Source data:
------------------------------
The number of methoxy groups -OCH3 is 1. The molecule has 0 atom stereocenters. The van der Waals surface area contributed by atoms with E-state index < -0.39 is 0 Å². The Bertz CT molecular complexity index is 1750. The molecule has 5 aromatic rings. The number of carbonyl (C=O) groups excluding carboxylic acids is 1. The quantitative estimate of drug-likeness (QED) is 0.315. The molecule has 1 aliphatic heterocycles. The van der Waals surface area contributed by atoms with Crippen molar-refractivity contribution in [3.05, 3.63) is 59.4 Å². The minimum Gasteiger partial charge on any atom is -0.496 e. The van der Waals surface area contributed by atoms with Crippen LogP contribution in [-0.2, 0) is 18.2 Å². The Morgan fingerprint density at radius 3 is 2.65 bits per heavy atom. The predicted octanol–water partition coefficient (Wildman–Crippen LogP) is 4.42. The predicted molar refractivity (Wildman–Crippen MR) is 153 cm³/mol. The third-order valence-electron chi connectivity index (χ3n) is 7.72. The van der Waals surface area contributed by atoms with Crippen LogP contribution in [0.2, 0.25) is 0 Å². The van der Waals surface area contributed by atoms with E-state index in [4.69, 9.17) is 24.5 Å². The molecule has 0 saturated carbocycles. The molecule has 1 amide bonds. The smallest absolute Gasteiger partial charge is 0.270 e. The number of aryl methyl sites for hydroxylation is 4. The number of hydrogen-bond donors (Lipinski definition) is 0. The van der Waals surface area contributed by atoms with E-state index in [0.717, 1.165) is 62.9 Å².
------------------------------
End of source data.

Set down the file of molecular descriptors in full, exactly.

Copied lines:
The number of methoxy groups -OCH3 is 1. The molecule has 0 atom stereocenters. The van der Waals surface area contributed by atoms with E-state index < -0.39 is 0 Å². The Bertz CT molecular complexity index is 1750. The molecule has 5 aromatic rings. The number of carbonyl (C=O) groups excluding carboxylic acids is 1. The quantitative estimate of drug-likeness (QED) is 0.315. The molecule has 1 aliphatic heterocycles. The van der Waals surface area contributed by atoms with Crippen molar-refractivity contribution in [3.05, 3.63) is 59.4 Å². The minimum Gasteiger partial charge on any atom is -0.496 e. The van der Waals surface area contributed by atoms with Crippen LogP contribution in [-0.2, 0) is 18.2 Å². The Morgan fingerprint density at radius 3 is 2.65 bits per heavy atom. The predicted octanol–water partition coefficient (Wildman–Crippen LogP) is 4.42. The predicted molar refractivity (Wildman–Crippen MR) is 153 cm³/mol. The third-order valence-electron chi connectivity index (χ3n) is 7.72. The van der Waals surface area contributed by atoms with Crippen LogP contribution in [0.2, 0.25) is 0 Å². The van der Waals surface area contributed by atoms with E-state index in [4.69, 9.17) is 24.5 Å². The molecule has 0 saturated carbocycles. The molecule has 1 amide bonds. The smallest absolute Gasteiger partial charge is 0.270 e. The number of aryl methyl sites for hydroxylation is 4. The number of hydrogen-bond donors (Lipinski definition) is 0. The van der Waals surface area contributed by atoms with E-state index in [0.717, 1.165) is 62.9 Å².